Michael D. Harris On DCG's 20th Anniversary

DCG 1994 Logo 2C

This is the second post in a series that will offer our management team's reflections on DCG's 20th anniversary and the state of the software industry. The first post is located here.

DCG’s 20th anniversary is a cause for celebration and reflection, so I’d like to take an opportunity to reflect a little on the past 20 years. Naturally, being a metrics sort of person, as I think about the past 20 years, I look for yardsticks for comparison. It just happens that I have the perfect one – our youngest child has his 20th birthday this month! I have to say that while twenty years seems like a long time for a company to be in business, it seems like a very short time in the life of our young son.

Of course, I am a relative latecomer on the scene at DCG. David Garmus and David Herron founded the company in 1994 and ran it for the first 12 years. I owe a debt of gratitude to them because I am sure that launching a new business is a lot harder than keeping an existing one moving forward. Of course, I could argue in the context of my son’s life that I have had to deal the “teenage years” of DCG, but both son and company have been a pleasure these past few years. In both cases, I like to think it was because of the time and effort invested in the early years!

So, how is DCG’s world different from 20 years ago? For this, I’m going to use another convenient yardstick – my just-over-19-years of working in the U.S. When I first came to work here, it was on a five month project for MasterCard. I was Deputy Head of the Engineering Dept. at Nene College (now University of Northampton) in the U.K. at the time. The project was good for the college because it brought in much needed cash, and it was good for MasterCard (the project led to the development of credit/debit card standards for chip cards), and, we hoped it would be a good opportunity for the Harris family to see if a couple of years of living in the U.S. might be a practical, as well as exciting, adventure (it still is!).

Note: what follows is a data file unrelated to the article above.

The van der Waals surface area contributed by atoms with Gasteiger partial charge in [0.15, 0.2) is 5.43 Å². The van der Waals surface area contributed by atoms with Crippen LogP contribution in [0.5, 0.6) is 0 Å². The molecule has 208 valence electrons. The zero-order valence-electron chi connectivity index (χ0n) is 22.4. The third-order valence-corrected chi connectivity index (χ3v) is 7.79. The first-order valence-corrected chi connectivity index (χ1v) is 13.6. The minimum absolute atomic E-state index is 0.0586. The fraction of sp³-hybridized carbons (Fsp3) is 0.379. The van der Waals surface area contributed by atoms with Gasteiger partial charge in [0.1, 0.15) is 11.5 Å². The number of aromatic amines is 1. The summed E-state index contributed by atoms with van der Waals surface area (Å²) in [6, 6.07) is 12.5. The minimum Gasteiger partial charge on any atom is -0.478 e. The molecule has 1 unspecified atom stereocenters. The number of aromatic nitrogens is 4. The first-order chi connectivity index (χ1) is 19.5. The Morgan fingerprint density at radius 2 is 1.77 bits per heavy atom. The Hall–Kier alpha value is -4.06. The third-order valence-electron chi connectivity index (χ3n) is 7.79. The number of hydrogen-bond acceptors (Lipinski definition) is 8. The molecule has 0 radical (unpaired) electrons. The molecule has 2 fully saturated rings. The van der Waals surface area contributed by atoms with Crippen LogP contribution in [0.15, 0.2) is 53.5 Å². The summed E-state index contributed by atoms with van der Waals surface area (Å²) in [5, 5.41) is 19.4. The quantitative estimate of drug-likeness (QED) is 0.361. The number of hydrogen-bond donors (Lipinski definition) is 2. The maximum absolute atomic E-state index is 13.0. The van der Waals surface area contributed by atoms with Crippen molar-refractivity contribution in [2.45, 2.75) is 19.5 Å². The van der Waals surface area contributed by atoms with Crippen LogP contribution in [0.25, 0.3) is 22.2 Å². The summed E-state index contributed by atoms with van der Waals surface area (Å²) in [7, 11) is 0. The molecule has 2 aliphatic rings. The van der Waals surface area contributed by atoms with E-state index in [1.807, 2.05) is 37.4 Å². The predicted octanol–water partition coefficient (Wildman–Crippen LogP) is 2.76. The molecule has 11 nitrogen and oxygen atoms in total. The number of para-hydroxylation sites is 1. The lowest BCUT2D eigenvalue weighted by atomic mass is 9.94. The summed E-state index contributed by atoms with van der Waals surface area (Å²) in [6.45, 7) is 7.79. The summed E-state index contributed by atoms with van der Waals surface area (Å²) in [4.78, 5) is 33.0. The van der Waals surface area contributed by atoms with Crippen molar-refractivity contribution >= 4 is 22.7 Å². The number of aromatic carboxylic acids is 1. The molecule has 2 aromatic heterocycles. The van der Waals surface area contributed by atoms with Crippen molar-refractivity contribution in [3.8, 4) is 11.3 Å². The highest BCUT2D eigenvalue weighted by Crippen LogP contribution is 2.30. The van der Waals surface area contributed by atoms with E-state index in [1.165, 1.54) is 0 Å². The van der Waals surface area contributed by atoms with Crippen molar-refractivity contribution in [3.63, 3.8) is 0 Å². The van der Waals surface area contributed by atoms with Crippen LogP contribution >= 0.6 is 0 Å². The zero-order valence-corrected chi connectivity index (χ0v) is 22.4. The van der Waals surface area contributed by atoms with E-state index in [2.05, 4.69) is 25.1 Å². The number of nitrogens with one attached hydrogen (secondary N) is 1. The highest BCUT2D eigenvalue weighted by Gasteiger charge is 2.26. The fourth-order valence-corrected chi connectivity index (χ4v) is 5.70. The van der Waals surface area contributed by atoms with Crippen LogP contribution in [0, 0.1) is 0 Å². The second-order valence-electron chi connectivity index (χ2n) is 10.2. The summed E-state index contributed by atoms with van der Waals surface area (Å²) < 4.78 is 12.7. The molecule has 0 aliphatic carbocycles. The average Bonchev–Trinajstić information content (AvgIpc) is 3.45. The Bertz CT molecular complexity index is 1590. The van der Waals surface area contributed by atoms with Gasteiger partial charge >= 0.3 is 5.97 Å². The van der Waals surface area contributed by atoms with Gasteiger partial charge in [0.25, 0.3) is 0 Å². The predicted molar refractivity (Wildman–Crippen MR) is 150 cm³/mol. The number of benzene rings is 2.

Of course, with a particular emphasis on software, 20 years ago I booked my flights and hotels for the trip by phone, not on the web. The family, including my (not-yet-one-year-old) son, stayed at home until the end of the school year, so my wife, our two older girls and I communicated via CompuServe on dial-up modems! Whether or not the internet existed when the Davids started DCG depends on your definition of “existed.”  From my perspective, we certainly were not thinking about using it on a day-to-day basis. Yet, five years later, after two years of working for MasterCard as a consultant and three years as an employee – one of my peers at MasterCard was “Head of ecommerce!" That five years was the first five years of DCG’s existence.

One of the things we notice at DCG is that many of the services we provide are valuable to our clients on an ongoing basis, but when there is something big going on in the industry (the introduction of the internet, the recession, the sequester, server virtualization, the cloud, etc.), it turns heads and attention (and money) from the “blocking and tackling” of improved project management, which is our clients' bread and butter. I can only imagine what it must have been like starting a metrics and process improvement business in the heady days of the dot com boom. Kudos and thanks to the Davids for making a go of it; I hope we carry on for another 20 years!


Mike Harris
DCG President

Written by Michael D. Harris at 05:00
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"It's frustrating that there are so many failed software projects when I know from personal experience that it's possible to do so much better - and we can help." 
- Mike Harris, DCG Owner

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